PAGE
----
Almost always yes. State laws differ, but even if your state insurance laws don't require your spouse to be listed on your car insurance policy, your insurer may require it. Most insurance companies require policyholders to list all licensed household members on their policy since these people will normally have access to your vehicles and will probably drive the cars on the policy on a frequent basis.
How marriage affects car insurance rates
In many cases, marriage lowers your insurance rates, so you should think twice before insisting on separate policies. If both partners have clean records, the savings can be significant. CarInsurance.com ran quotes for a couple in Oklahoma City for minimum liability insurance, and saw that adding each other on their policies cut 30 percent off their combined rates.
If you don't want to exclude your spouse, then he or she will need to be on the policy normally. If your spouse has a car and it is on a different policy, then putting both your vehicles on the same auto insurance policy could save you money with a multi-car policy.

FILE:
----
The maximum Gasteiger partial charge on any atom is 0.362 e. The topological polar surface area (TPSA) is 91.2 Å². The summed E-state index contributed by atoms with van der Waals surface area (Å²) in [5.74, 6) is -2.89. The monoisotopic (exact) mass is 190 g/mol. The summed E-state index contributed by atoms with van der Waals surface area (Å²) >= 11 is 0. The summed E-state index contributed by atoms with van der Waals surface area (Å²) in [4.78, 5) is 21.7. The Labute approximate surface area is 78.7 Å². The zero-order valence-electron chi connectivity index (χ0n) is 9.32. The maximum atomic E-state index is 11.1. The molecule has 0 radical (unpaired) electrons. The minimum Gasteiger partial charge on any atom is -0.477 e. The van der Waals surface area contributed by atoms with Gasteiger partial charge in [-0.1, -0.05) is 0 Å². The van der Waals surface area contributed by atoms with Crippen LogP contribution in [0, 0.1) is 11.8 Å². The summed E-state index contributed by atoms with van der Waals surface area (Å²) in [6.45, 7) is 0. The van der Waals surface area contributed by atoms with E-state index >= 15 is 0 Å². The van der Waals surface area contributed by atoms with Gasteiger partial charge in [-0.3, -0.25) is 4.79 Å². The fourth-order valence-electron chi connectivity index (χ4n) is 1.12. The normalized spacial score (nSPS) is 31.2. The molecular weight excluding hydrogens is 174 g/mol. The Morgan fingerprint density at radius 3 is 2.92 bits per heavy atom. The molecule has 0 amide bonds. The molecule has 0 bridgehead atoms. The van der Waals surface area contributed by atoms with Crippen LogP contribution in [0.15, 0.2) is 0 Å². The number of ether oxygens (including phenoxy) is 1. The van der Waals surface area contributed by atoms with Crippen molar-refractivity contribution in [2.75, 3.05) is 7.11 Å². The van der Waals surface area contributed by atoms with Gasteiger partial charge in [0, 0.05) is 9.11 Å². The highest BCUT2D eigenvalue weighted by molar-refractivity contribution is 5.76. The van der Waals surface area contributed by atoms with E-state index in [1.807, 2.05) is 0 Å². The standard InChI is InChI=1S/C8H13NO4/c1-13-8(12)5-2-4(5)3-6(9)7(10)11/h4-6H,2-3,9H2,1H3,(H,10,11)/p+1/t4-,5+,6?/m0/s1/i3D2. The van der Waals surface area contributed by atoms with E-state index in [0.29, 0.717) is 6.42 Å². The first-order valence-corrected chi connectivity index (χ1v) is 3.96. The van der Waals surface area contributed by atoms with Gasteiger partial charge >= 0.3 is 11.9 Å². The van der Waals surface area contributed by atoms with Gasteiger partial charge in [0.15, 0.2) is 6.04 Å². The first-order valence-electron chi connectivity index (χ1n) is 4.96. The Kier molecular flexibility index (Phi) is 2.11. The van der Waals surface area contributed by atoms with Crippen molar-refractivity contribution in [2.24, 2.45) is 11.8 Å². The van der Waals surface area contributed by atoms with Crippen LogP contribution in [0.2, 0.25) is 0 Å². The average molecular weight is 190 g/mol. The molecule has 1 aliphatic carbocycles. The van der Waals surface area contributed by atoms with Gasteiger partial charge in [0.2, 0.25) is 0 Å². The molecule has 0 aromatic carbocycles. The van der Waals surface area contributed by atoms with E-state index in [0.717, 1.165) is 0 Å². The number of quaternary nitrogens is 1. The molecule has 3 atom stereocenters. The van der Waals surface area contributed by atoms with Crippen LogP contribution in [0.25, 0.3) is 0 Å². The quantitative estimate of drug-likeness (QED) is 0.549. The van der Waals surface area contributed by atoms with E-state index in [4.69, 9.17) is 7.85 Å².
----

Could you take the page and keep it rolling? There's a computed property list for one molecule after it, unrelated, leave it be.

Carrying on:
When one partner has a bad driving record, however, the total price of car insurance for the couple increased. So you may have good reason to exclude your spouse from your policy, assuming you're okay with each partner driving his/her own car. Keep in mind though if you exclude your spouse and he or she does drive your car and gets into an accident, your policy's coverage will not be extended to him or her in any way.
Excluding your spouse from your policy
If you don't want your spouse on your policy, you may be able to have him or her excluded from the policy, if state laws and your insurance company's guidelines allow. If you do exclude your spouse, none of the coverages under your car insurance would extend to him or her. So even in an emergency situation, he/she should not drive your car if you exclude your spouse from your policy.
In some states, if you don't tell your insurance company about all of the drivers in your household, it can be deemed misrepresentation, a form of fraud. The state laws extend liability to household members, so insurance companies have to ask and extend coverage to them too.